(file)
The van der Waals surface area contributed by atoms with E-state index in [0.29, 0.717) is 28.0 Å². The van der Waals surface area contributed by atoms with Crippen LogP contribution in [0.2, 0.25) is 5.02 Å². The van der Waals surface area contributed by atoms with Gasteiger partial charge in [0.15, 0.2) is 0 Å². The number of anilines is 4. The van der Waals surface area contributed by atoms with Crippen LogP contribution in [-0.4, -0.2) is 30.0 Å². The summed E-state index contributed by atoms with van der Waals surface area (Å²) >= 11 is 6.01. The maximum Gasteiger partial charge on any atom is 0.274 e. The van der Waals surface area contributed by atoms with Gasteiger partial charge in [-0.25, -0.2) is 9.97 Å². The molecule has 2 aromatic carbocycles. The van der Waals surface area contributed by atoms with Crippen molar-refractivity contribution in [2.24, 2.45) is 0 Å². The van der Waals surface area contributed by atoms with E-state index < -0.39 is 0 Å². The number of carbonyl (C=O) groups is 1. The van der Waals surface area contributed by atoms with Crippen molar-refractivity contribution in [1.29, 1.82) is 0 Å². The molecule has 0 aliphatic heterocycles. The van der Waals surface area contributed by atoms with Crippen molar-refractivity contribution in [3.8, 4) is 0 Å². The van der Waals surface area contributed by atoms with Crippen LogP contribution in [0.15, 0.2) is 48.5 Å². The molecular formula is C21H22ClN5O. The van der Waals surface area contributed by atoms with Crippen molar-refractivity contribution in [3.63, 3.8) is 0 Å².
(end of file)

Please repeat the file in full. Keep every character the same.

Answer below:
The van der Waals surface area contributed by atoms with E-state index in [0.29, 0.717) is 28.0 Å². The van der Waals surface area contributed by atoms with Crippen LogP contribution in [0.2, 0.25) is 5.02 Å². The van der Waals surface area contributed by atoms with Gasteiger partial charge in [0.15, 0.2) is 0 Å². The number of anilines is 4. The van der Waals surface area contributed by atoms with Crippen LogP contribution in [-0.4, -0.2) is 30.0 Å². The summed E-state index contributed by atoms with van der Waals surface area (Å²) >= 11 is 6.01. The maximum Gasteiger partial charge on any atom is 0.274 e. The van der Waals surface area contributed by atoms with Gasteiger partial charge in [-0.25, -0.2) is 9.97 Å². The molecule has 2 aromatic carbocycles. The van der Waals surface area contributed by atoms with Crippen molar-refractivity contribution in [2.24, 2.45) is 0 Å². The van der Waals surface area contributed by atoms with E-state index < -0.39 is 0 Å². The number of carbonyl (C=O) groups is 1. The van der Waals surface area contributed by atoms with Crippen molar-refractivity contribution in [1.29, 1.82) is 0 Å². The molecule has 0 aliphatic heterocycles. The van der Waals surface area contributed by atoms with Crippen molar-refractivity contribution in [3.8, 4) is 0 Å². The van der Waals surface area contributed by atoms with Crippen LogP contribution in [0.15, 0.2) is 48.5 Å². The molecular formula is C21H22ClN5O. The van der Waals surface area contributed by atoms with Crippen molar-refractivity contribution in [3.63, 3.8) is 0 Å².